The Full Monty Delivers Everything You Hope for at Mac-Haydn This Summer

A Buffalo, New York steel mill has been closed and the workers are getting desperate. They see their wives enjoying a night out watching the Chippendales and decide that they can make a fast buck by stripping. In a fit of excitement and lagging sales, they announce to a group of women who are teasing them about the upcoming event, that, unlike the Chippendales, they will go the “Full Monty.”

The Full Monty by Terrance McNally, with music and lyrics by David Yazbek, is actually less about the finale and more about the journey the six men travel to get there. It is at times hysterically funny, at times pathetically sad, moving, stirring, and reaffirming; in other words, it offers a little bit of everything and finally quite a bit of skin. While many might disagree with me, the play is actually less about their undressing physically and more about stripping away layers of emotions. Guilt at not being able to provide for their families, anxiety about their bodies (Spoiler alert, these are not your average-looking Chippendale dancers!), and what their futures look like are the actual genesis of the play. 

Dean Marino as Dave, Xander James as Jerry, Gabe Belyeu as Harold, and Tezz Yancey as Horse. Photo by Ann Kielbasa

Mac-Haydn Theatre in Chatham has done a total flip from their last production.  We have gone from a deeply disturbing play about life to what is ultimately a fun look at life, in spite of the previous paragraph, that everyone will have left the theatre with a smile on their faces and a bit of laughter in their hearts. There may be a few gentlemen who will look into the mirror a bit differently when they get home and some partners may look at their men in a different light. 

Director Todd Underwood has done a wonderful job juxtaposing the light and the dark of his performers. He has brought shades of gray and color beautifully onto the stage. Choreographer Elizabeth McGuire returns to the Mac stage and does amazing work with her large cast. She transforms the mismatched group of men into a united dancing team by the show’s end. She also puts on the stage some wonderful solo numbers, notably, Tezz Yancey’s (Horse) number “Big Black Man”. Yancey captivates from the moment he appears on stage, his comic timing, and incredible dancing moves have the audience right in the palm of his hand. All of the talent on the stage, and it is chock full, is tied together under the tutelage of Music Director Emily Croome.

Gabe Belyeu as Harold, Aidan Brennan as Nathan, Dean Marino as Dave, Kylan Ross as Malcolm and Xander James as Jerry. Photo by Ann Kielbasa

Xander James returns to the stage in the country again this summer as Jerry Lukowski, the group’s ring leader hatches the plan to strip. He is perfect for the part, a little too old to take off his clothes in public, but young enough to be convinced that it is the only way to make the money he needs to keep his ex-wife from getting full custody of their son. He convinces his overweight best friend Dave, beautifully played by Dean Marino. We empathize with him, feel his frustrations and ultimately cheer him on. The love song, “You Rule My World”, Marino shares with Mac mainstay Gabe Belyeu as they each sing to their respective spouses is one of the shows moving emotional high points.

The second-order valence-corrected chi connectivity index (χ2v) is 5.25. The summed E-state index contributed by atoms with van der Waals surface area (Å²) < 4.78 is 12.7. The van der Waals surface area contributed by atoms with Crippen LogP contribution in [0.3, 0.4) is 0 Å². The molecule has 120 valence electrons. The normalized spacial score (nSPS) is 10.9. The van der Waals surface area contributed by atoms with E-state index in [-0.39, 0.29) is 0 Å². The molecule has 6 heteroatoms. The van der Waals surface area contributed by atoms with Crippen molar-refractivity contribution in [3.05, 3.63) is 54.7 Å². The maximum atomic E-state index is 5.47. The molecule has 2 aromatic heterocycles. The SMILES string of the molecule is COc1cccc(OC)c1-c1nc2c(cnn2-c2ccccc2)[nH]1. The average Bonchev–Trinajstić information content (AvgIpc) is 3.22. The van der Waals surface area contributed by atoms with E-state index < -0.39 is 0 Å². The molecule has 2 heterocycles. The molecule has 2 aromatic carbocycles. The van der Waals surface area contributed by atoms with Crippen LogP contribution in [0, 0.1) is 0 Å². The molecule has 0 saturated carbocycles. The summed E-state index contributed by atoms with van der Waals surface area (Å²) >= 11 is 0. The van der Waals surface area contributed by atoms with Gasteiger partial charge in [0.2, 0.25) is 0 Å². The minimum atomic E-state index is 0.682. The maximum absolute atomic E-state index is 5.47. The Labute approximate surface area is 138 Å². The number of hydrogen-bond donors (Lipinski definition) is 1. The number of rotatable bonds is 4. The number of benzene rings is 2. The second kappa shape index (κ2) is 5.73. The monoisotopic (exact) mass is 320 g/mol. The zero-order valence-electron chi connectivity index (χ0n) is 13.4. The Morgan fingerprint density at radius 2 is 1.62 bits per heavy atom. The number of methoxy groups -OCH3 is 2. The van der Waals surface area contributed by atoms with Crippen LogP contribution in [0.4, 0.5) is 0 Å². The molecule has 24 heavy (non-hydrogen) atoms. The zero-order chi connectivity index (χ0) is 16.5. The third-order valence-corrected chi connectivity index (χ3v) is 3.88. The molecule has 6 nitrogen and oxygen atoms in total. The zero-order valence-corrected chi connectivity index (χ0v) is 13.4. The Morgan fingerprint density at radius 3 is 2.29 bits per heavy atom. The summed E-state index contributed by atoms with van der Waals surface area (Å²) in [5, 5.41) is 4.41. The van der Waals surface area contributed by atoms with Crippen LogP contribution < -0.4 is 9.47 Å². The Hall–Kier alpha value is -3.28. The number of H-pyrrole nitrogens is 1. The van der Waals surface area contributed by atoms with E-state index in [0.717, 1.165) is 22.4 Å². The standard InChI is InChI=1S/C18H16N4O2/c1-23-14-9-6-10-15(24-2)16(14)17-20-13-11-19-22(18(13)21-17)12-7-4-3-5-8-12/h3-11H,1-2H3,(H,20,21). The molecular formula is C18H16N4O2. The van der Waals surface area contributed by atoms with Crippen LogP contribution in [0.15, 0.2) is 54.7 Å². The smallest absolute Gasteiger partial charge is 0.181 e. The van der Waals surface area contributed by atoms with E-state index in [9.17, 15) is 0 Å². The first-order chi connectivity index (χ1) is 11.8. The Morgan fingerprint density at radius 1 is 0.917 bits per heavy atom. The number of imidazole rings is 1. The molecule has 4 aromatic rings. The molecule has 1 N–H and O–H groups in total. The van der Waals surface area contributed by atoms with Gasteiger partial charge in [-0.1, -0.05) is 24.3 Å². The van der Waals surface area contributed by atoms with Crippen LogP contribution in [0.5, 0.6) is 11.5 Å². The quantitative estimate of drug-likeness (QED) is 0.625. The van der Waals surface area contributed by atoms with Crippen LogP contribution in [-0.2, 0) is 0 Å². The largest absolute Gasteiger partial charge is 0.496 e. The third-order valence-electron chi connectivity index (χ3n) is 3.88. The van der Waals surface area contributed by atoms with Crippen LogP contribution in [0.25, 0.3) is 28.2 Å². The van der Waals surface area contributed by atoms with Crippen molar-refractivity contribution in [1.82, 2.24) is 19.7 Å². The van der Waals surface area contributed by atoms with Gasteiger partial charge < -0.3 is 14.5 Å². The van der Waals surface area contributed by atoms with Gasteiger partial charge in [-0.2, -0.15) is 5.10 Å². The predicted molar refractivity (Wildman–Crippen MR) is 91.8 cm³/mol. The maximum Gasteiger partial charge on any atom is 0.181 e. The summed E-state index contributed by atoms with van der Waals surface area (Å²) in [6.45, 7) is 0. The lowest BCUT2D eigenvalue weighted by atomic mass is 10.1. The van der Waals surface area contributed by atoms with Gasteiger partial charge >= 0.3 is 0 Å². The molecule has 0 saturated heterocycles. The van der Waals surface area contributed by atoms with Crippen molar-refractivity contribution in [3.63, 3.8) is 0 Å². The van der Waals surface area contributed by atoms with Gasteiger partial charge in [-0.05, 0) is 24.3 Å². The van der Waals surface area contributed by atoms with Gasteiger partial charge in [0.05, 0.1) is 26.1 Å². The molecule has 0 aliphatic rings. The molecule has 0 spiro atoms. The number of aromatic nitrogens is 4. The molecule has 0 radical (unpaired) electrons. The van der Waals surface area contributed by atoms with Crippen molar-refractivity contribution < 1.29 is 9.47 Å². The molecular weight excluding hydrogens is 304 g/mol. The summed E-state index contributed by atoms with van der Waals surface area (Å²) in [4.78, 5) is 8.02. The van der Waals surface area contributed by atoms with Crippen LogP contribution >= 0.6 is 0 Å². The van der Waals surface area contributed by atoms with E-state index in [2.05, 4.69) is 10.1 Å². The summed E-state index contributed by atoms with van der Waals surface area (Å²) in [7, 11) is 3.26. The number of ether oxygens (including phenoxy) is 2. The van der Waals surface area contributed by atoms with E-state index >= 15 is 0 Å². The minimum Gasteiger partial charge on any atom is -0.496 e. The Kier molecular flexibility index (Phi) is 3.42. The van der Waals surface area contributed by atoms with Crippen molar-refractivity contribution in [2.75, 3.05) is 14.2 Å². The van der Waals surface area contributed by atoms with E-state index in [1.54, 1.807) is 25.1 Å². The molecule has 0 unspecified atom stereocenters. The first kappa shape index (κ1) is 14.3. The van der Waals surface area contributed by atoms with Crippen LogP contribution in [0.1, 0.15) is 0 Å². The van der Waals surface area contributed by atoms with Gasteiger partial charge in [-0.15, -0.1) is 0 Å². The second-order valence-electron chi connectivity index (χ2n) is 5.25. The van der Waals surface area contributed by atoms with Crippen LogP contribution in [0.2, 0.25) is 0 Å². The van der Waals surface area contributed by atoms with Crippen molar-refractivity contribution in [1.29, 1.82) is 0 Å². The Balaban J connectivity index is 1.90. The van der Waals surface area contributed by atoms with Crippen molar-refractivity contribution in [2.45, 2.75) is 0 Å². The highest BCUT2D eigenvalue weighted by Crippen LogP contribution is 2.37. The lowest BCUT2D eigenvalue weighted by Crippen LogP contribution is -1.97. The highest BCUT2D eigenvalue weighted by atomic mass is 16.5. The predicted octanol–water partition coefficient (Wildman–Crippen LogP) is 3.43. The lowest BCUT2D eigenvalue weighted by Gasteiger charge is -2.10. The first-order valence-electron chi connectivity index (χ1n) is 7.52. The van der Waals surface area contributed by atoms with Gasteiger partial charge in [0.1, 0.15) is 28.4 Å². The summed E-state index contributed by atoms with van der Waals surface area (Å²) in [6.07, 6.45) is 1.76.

The Full Monty strippers are round out by Kylan Ross and Andrew Burton Kelly who have what is perhaps the most moving duet in the play, “You Walk with Me”.  Theirs is the most subtle and moving subplot in the show. Aidan Brennan shares the role of Jerry’s son Nathan with Mason Hutchinson. He is in many ways, the voice of reason in the play, at least for Jerry. The high school sophomore’s opening night performance proves Brennan has a wonderful innate ability, ease on the stage, and talent.

Xander James as Jerry. Photo by Ann Kielbasa

Not to be outdone, the ladies in the cast also shine brightly. Julia Hajjar, as Georgie, Dave’s frustrated and yet so in love with his wife, trying to figure out what is wrong, and  Erin Spears Ledford as Harold’s wife, Vicki whom Harold gives very little credit for having any depth of character have stunning moments and share a beautiful reprisal of “You Rule My World” that they sing to their husbands. 

Finally is the larger-than-life character of Jeanette, a perhaps second-rate, over-the-hill pianist who happens into the rehearsals and accompanies the gentlemen on their journey to show time. Jeanette is a no holds barred, tell ‘em what you think out loud, funny, self-deprecating bleach blonde with hair that is too big, even for the times, character. 

Monica Wemitt comes out of the Mac’s office and onto the stage for the first time in several years. It is pure joy to see her back. She inhabits Jeanette, or perhaps Jeanette inhabits her. As she moves around the stage, her nuanced glances both to the characters on stage and more subtly to the audience as if to say, you know do what’s going on here, will have you laughing out loud. Her big number, aptly called “Jeanette’s Showbiz Number” proves that Wemitt still has all the vocal pipes needed to put over a big gutsy belting production number. If one were to figure out what has been missing on the Mac stage without ever realizing it, you need to think about it no longer. It is wonderful to have Wemitt back where she belongs.

Dean Marino as Dave and Julia Hajjar as Georgie. Photo by Ann Kielbasa

The Full Monty is an evening filled with laughs, some tears, high energy and great fun.  And to boot, you see the most anticipated finale in theatrical history.

The Full Monty has settled in for a three-week run, through September 4. Proof of vaccination and masks are required in the theatre. All tickets are $45.

For more information on reservations, or call the box office: 518-392-9292.

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